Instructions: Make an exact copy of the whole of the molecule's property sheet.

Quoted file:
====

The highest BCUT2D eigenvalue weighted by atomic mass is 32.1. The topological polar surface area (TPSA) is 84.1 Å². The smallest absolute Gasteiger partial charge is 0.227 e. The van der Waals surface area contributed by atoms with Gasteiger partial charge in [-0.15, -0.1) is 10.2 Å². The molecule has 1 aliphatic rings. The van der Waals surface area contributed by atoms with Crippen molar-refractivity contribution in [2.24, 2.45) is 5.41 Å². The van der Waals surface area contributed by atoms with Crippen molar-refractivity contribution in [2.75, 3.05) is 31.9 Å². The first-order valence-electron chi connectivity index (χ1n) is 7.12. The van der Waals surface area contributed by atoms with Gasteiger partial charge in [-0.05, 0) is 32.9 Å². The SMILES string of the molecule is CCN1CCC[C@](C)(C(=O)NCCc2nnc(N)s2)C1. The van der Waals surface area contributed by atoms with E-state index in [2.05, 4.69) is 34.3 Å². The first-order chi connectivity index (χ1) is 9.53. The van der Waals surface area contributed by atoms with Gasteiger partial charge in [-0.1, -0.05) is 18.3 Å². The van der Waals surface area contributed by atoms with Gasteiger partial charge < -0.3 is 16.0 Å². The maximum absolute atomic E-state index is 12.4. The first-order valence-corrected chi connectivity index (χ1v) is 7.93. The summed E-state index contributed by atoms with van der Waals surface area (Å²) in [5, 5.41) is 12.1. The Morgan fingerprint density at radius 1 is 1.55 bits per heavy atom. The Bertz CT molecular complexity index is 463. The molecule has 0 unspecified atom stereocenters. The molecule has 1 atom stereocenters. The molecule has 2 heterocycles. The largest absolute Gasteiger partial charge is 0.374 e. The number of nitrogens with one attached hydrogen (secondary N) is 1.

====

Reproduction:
The highest BCUT2D eigenvalue weighted by atomic mass is 32.1. The topological polar surface area (TPSA) is 84.1 Å². The smallest absolute Gasteiger partial charge is 0.227 e. The van der Waals surface area contributed by atoms with Gasteiger partial charge in [-0.15, -0.1) is 10.2 Å². The molecule has 1 aliphatic rings. The van der Waals surface area contributed by atoms with Crippen molar-refractivity contribution in [2.24, 2.45) is 5.41 Å². The van der Waals surface area contributed by atoms with Crippen molar-refractivity contribution in [2.75, 3.05) is 31.9 Å². The first-order valence-electron chi connectivity index (χ1n) is 7.12. The van der Waals surface area contributed by atoms with Gasteiger partial charge in [-0.05, 0) is 32.9 Å². The SMILES string of the molecule is CCN1CCC[C@](C)(C(=O)NCCc2nnc(N)s2)C1. The van der Waals surface area contributed by atoms with E-state index in [2.05, 4.69) is 34.3 Å². The first-order chi connectivity index (χ1) is 9.53. The van der Waals surface area contributed by atoms with Gasteiger partial charge in [-0.1, -0.05) is 18.3 Å². The van der Waals surface area contributed by atoms with Gasteiger partial charge < -0.3 is 16.0 Å². The maximum absolute atomic E-state index is 12.4. The first-order valence-corrected chi connectivity index (χ1v) is 7.93. The summed E-state index contributed by atoms with van der Waals surface area (Å²) in [5, 5.41) is 12.1. The Morgan fingerprint density at radius 1 is 1.55 bits per heavy atom. The Bertz CT molecular complexity index is 463. The molecule has 0 unspecified atom stereocenters. The molecule has 1 atom stereocenters. The molecule has 2 heterocycles. The largest absolute Gasteiger partial charge is 0.374 e. The number of nitrogens with one attached hydrogen (secondary N) is 1.